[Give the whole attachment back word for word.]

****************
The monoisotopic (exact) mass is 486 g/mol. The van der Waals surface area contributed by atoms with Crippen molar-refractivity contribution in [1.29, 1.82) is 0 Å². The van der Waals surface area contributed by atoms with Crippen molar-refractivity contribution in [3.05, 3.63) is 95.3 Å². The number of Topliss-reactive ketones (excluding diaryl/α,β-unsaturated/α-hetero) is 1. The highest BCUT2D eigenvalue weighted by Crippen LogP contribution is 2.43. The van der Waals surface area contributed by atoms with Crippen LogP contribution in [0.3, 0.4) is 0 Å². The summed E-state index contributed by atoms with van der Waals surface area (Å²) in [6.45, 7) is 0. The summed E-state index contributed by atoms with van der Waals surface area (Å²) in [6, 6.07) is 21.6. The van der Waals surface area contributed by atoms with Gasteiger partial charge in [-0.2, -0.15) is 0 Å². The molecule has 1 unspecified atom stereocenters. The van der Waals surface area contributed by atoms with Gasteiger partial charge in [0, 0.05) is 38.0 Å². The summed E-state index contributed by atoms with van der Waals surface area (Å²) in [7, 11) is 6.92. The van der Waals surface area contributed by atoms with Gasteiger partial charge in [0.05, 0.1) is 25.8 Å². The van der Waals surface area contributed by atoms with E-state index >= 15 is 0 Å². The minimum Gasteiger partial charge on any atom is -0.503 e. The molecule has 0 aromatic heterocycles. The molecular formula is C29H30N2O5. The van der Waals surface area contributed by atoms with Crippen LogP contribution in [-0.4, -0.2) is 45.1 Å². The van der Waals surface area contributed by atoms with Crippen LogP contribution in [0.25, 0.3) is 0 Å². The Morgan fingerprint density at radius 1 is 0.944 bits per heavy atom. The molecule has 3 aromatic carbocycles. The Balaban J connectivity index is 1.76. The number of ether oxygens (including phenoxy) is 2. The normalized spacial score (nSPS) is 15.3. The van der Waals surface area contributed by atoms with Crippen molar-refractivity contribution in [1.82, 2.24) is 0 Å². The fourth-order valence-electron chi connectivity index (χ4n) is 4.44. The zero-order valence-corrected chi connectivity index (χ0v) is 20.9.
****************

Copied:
The monoisotopic (exact) mass is 486 g/mol. The van der Waals surface area contributed by atoms with Crippen molar-refractivity contribution in [1.29, 1.82) is 0 Å². The van der Waals surface area contributed by atoms with Crippen molar-refractivity contribution in [3.05, 3.63) is 95.3 Å². The number of Topliss-reactive ketones (excluding diaryl/α,β-unsaturated/α-hetero) is 1. The highest BCUT2D eigenvalue weighted by Crippen LogP contribution is 2.43. The van der Waals surface area contributed by atoms with Crippen LogP contribution in [0.3, 0.4) is 0 Å². The summed E-state index contributed by atoms with van der Waals surface area (Å²) in [6.45, 7) is 0. The summed E-state index contributed by atoms with van der Waals surface area (Å²) in [6, 6.07) is 21.6. The van der Waals surface area contributed by atoms with Gasteiger partial charge in [-0.2, -0.15) is 0 Å². The molecule has 1 unspecified atom stereocenters. The van der Waals surface area contributed by atoms with Gasteiger partial charge in [0, 0.05) is 38.0 Å². The summed E-state index contributed by atoms with van der Waals surface area (Å²) in [7, 11) is 6.92. The van der Waals surface area contributed by atoms with Gasteiger partial charge in [0.05, 0.1) is 25.8 Å². The van der Waals surface area contributed by atoms with E-state index >= 15 is 0 Å². The minimum Gasteiger partial charge on any atom is -0.503 e. The molecule has 0 aromatic heterocycles. The molecular formula is C29H30N2O5. The van der Waals surface area contributed by atoms with Crippen LogP contribution in [-0.4, -0.2) is 45.1 Å². The van der Waals surface area contributed by atoms with Crippen LogP contribution in [0.25, 0.3) is 0 Å². The Morgan fingerprint density at radius 1 is 0.944 bits per heavy atom. The molecule has 3 aromatic carbocycles. The Balaban J connectivity index is 1.76. The number of ether oxygens (including phenoxy) is 2. The normalized spacial score (nSPS) is 15.3. The van der Waals surface area contributed by atoms with Crippen molar-refractivity contribution in [1.82, 2.24) is 0 Å². The fourth-order valence-electron chi connectivity index (χ4n) is 4.44. The zero-order valence-corrected chi connectivity index (χ0v) is 20.9.